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Football's opium war: how Chinese money has unnerved the British football public

Thursday 9th February 2017
And so, it's over. Jim White can pop into his local Orange branch and get his minutes pared back to peacetime level, Saido Berahino can rediscover what it's like to be a real-life sportsman again, and the rest of us can look back and assess.

It's difficult to focus on the sporting matters of the transfer window when watching it all unfold on Sky Sports, with all the pageantry and bloated sense of self that it specialises in. I hope that when judgement day comes, it falls on the last day of August or January, so I can watch it in deadline day format. A Sky Sports Special: Doomsday - Harry Redknapp rolling down the window of his car to tell us that the robots have assumed human characteristics and are, as such, indistinguishable from us; advising us to trust no one before screeching off into the dark.

But, if we can pick out some piece of sporting intrigue from this past January, it would be the continued and accelerated flow of Chinese money into the Premier League, as their clubs vie for position in a rapidly changing domestic game. The pictures of Oscar arriving in Shanghai, arms full of flowers and eyes blinded by camera flashes - looking about as enthusiastic about the whole the whole affair as my date to my first formal dance - marked an authenticity of intent from the Chinese clubs.

As well as being the most intriguing development we've seen in this past window, it also has the potential to be the most transformative.

For the first time in the league's history, it saw more money coming in than it saw going out in a single transfer window. In business terms, that's a startlingly positive occurrence. Why then, has it evoked such a negative reaction from British football and it's public?

Antonio Conte, whose runaway leaders Chelsea profited to the tune of £60M from Chinese investment when the aforementioned Oscar left these shores, described the trend as a “danger” to his side's league and others. The public, too, has reacted negatively, with Carlos Tevez, in particular, being subjected to derision for his move there.

Perhaps the British football public's disdain for the developments is rooted in its pride in the Premier League's reach. For a long time, the Premier League has been holding all the aces in club football, as the place where players could earn the most money whilst still maintaining a veneer of sporting ambition. And, while fans have long moaned about their clubs irresponsible, erratic spending - on some level - they love it. For theirs was the biggest, the baddest, the best show in town. The public's response to the upswing in Chinese spending has been a bit like a guy at a party enjoying telling war stories to anyone who'll listen all evening, only now Keith Richards just barrelled in the door and he's not feeling so sure about himself.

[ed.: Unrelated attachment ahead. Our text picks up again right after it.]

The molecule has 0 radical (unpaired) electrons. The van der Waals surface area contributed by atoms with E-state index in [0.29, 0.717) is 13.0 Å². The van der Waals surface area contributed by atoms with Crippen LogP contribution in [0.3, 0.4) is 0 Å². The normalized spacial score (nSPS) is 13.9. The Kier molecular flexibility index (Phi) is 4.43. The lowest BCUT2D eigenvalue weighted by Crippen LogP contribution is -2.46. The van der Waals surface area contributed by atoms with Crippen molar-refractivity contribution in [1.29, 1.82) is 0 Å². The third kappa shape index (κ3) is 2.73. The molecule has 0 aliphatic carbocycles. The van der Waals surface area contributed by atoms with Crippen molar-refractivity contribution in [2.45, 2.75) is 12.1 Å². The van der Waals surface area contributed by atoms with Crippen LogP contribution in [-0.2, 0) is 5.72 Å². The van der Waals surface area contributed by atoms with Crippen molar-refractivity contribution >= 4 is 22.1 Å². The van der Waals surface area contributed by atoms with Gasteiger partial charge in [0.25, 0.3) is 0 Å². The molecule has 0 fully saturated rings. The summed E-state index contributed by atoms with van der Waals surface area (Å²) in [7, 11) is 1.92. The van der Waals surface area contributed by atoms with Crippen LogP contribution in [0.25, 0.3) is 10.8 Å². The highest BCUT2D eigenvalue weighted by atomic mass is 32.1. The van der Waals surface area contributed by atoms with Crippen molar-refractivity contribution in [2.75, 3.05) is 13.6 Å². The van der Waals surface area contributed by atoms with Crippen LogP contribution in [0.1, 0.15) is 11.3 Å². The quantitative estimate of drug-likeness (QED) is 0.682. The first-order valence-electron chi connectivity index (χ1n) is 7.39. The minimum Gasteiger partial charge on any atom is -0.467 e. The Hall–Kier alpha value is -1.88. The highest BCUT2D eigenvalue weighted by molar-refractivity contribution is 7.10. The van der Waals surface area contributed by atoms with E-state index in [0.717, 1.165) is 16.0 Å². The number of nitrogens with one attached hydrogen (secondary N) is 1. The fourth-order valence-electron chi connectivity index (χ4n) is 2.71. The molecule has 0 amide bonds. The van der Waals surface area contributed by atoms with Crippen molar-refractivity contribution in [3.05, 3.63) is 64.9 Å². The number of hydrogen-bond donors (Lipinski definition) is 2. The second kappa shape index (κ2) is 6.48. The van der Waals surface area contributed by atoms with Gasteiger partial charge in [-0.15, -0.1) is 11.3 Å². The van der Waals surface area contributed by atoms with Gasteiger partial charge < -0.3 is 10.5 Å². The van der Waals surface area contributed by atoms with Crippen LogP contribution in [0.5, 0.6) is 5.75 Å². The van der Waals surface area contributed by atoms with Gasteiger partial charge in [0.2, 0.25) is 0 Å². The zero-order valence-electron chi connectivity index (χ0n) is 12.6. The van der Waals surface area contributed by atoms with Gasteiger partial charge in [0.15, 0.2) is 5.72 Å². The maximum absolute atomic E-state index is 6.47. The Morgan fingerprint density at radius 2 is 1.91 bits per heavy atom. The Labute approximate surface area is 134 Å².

It has, too, relieved the public of one of its favourite football-related pastimes - accusing players of all manner of moral inadequacies. They've long been people's go-to targets for whatever ire is brewing up in them on a given day - those dishonest, disloyal, feckless money-grabbers. Perhaps what's most annoying to them is the Chinese moves have, in a sense, confirmed this. Axel Witsel - long linked with a Premier League move - gave up on the usual platitudes when asked for the reasoning behind his move to Tianjin Quanjian, it was, he explained, “Simply a crucial offer for my family that I couldn't turn down”. Such is the financial reward on offer to players, they've given up on the pretence that they aren't just ordinary human beings, whose primary concern is to secure financial security for them and theirs in the brief candle that is a high-grade athlete's career. There's something lost there, as much as many supporters may like to attack footballers for their single-mindedness, there has to be some part of them that believes, that hopes it's not true.

Many, borrowing from Marx, have described spectator sport as the new opiate of the masses, and if we can suppose for a moment there's truth in that, then what Britain and China are engaging in now is something like a new opium war, the course of which will be fascinating to observe.

The British have long flooded the world's most populous nation with their preeminent cultural export of the modern era and reaped reward in the process. Now, with new-found riches, Chinese clubs wants a seat at the table, want to be dealt in - and who can blame them?

The unsettling effect it has had on fans is understandable - the supremacy of the league they adore challenged, their favourite barroom exercise undermined. On the other side of the coin, there's a certain measure of effrontery to their response; to turning around - like a sporting Dr. Frankenstein - and complaining when the passion their clubs laboured so long and hard to encourage grows out of their mastery.

David Irwin

21 year old student living in Dublin, Ireland. Liverpool fan from birth and Bohemians fan through geography.

Total articles: 5

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